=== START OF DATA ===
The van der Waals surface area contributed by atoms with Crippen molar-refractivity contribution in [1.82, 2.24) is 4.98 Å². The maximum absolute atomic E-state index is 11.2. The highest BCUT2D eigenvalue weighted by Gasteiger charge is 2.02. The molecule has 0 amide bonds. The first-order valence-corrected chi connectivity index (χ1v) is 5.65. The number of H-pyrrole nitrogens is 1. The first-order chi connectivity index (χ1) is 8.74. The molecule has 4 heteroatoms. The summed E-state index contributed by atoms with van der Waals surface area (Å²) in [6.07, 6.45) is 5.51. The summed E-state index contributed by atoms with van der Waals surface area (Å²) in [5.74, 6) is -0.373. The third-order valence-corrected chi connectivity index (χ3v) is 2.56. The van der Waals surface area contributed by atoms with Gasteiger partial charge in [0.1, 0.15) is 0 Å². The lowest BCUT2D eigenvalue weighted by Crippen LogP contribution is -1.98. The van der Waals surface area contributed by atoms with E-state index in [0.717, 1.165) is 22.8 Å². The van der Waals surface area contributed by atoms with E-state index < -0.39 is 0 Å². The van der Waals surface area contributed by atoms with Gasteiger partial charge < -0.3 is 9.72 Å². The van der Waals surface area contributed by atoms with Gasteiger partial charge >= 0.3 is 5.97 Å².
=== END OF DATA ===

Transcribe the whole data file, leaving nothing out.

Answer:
The van der Waals surface area contributed by atoms with Crippen molar-refractivity contribution in [1.82, 2.24) is 4.98 Å². The maximum absolute atomic E-state index is 11.2. The highest BCUT2D eigenvalue weighted by Gasteiger charge is 2.02. The molecule has 0 amide bonds. The first-order valence-corrected chi connectivity index (χ1v) is 5.65. The number of H-pyrrole nitrogens is 1. The first-order chi connectivity index (χ1) is 8.74. The molecule has 4 heteroatoms. The summed E-state index contributed by atoms with van der Waals surface area (Å²) in [6.07, 6.45) is 5.51. The summed E-state index contributed by atoms with van der Waals surface area (Å²) in [5.74, 6) is -0.373. The third-order valence-corrected chi connectivity index (χ3v) is 2.56. The van der Waals surface area contributed by atoms with Gasteiger partial charge in [0.1, 0.15) is 0 Å². The lowest BCUT2D eigenvalue weighted by Crippen LogP contribution is -1.98. The van der Waals surface area contributed by atoms with E-state index in [0.717, 1.165) is 22.8 Å². The van der Waals surface area contributed by atoms with E-state index < -0.39 is 0 Å². The van der Waals surface area contributed by atoms with Gasteiger partial charge < -0.3 is 9.72 Å². The van der Waals surface area contributed by atoms with Gasteiger partial charge >= 0.3 is 5.97 Å².